How has the oil price fall hit Scotland's north east?
You can tell that the economy in Aberdeen is in trouble before you even get there. It used to be almost impossible to find a hotel room unless you booked far in advance.
I've had to stay many miles outside the city in years gone by.
Now you can easily find a bed for the night and it's significantly cheaper than it was even just a few months ago.
Hotel occupancy rates have dropped by a third over the last year which is good news for the visitor but bad news for the local businesses who are feeling the effects of the oil price slump right across the economy.
As soon as I got in a taxi the driver greeted me with the news that the price of Brent crude had hit a new low.
I had not mentioned I was in town to report on the economic impact of falling oil prices. I assume all Aberdeen cabbies keep a careful eye on the market because it impacts on their trade as well.
Everyone you meet in Aberdeen has a tale to tell about how their business has been affected.
They tell you about friends and relatives who've lost their jobs or had their hours cut.
"There are horror stories everywhere," Craig Watson told me when I visited his workplace.
Woolland and Henry is a small factory which manufactures specialist equipment for the offshore oil industry.
It also makes high quality watermarked paper goods which has kept the business afloat while the oil price tanks.
But even that hasn't stopped some job losses.
And the workers who are still there have seen their overtime slashed so they are taking home wage packets hundreds of pounds lighter than they are used to every month.
That means they are spending less in the local economy and so it goes on.
Bad news about job losses keep hitting the city.
- On Tuesday BP announced it was cutting a fifth of its North Sea workforce. 600 jobs in all.
- The day before another oil company - Petrofac - said it could lose 160 jobs. It all adds up. The industry body, Oil and Gas UK estimate that well over 65,000 jobs have already been lost as a result of the tumbling price of oil.
Lower oil prices can have positive boost on the economy thanks to lower production costs for business and more disposable income in consumers pockets.
But in Scotland those positives are more than outweighed by the negative effects.
The whole of the Scottish economy is being dragged down by the cold wind coming off the North Sea. You can see the chilling effect of the oil price drop in the official statistics.
Figures published by the Scottish government show the Scottish economy is growing, but only very slightly and the recovery is much weaker in Scotland than it is across the UK as a whole.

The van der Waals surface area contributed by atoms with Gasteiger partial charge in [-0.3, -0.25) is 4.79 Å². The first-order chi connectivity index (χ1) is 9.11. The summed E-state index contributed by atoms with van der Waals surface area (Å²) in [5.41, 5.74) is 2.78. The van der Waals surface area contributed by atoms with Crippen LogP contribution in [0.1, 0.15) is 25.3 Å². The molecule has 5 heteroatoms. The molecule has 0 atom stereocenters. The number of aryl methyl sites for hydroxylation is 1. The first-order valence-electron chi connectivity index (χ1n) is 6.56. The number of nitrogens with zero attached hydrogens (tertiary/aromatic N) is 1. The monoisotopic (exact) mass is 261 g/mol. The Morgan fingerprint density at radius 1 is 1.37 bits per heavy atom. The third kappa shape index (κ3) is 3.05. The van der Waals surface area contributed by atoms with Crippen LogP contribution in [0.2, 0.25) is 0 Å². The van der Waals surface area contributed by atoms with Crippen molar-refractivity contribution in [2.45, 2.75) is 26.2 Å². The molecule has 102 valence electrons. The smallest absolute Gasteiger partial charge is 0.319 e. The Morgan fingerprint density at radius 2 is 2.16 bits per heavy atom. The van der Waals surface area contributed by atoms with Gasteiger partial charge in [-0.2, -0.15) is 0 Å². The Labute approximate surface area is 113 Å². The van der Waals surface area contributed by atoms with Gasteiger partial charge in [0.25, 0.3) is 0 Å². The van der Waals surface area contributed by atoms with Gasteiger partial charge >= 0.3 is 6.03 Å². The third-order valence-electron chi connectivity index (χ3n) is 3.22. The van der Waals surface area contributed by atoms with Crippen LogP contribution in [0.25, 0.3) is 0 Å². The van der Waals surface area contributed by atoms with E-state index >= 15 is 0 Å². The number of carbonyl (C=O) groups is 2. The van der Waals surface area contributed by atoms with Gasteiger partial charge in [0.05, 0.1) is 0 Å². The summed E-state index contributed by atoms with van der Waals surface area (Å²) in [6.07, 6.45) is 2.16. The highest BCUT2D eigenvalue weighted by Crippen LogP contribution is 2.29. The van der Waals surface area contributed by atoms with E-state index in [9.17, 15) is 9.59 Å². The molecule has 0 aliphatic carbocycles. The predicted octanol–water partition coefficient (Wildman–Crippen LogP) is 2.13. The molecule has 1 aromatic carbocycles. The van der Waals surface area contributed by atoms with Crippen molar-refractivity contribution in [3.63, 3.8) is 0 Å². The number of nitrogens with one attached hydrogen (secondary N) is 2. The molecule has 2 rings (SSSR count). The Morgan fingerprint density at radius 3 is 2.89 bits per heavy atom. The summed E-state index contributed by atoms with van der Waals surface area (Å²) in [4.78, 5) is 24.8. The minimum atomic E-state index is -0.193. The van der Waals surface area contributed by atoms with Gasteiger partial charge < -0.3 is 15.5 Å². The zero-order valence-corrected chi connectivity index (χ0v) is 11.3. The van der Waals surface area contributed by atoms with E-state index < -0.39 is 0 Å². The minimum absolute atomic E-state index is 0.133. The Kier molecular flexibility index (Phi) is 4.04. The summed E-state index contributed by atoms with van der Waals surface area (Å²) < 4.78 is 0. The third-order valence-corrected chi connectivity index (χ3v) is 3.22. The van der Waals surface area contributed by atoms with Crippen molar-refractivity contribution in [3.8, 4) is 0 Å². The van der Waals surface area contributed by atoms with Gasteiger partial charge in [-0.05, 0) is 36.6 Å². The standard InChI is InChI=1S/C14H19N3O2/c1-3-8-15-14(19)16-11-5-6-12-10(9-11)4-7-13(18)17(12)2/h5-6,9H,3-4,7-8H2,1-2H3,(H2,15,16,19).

Used car sales
In the third quarter of 2015 the Scottish economy grew by 0.1% compared to 0.5% in UK.
The second quarter figures showed the same anaemic growth in Scotland at 0.1% whilst the UK economy grew by 0.7%. It's starting to look like a disturbing trend.
Economists say the drag on the Scottish economy is largely due to the effects of the falling oil price.
No one knows the health of the local economy better than a used car salesman - Stuart Benzie runs Westhill Cars.
The high end premium cars, the Audis, BMWs and Jaguars are still parked at the front at of the lot. But he knows customers are looking for lower priced models these days.
Much of his custom comes from people trading in more expensive cars for cheaper ones.
He told me about a woman who came in recently to buy a nice car, she agreed a loan and left happy about her new motor.
Three days later she came back to explain that she had just been told she was losing her job and could no longer go through with the purchase.
No sale for Stuart, no business for the loan company and financial disaster for the customer who'd been made redundant.
A tale that sums up the economic crisis hitting the North East of Scotland.
Oil prices - key questions answered
Why is the oil price so low?
Oil prices have fallen by about 70% in the past 18 months as supply has outstripped demand. The demand for oil from China has fallen as its economic growth has slowed. Meanwhile supply has increased, partly due to the rise of US shale oil. In addition, the world's largest exporter of oil, Saudi Arabia, has refused to cut production - something it has done previously to support oil prices. Analysts estimate that about one million barrels of oil are being produced above demand every day.
Consumers and some businesses have benefitted from lower oil prices. UK motorists have seen the price of petrol and diesel fall from about £1.40 a litre 18 months ago to about £1 now. Transport operators and airlines should also be benefitting from cheaper fuel. The lower fuel costs have also helped to keep inflation close to zero in many countries.
Oil exporting nations that rely on a higher oil price to break even are suffering, such as Russia, Nigeria and Venezuela, as are oil firms generally. There have been thousands of job losses in the North Sea's oil industry. Investment in exploration has also been cut by big oil firms such as Shell, BP, Total and Exxon Mobil.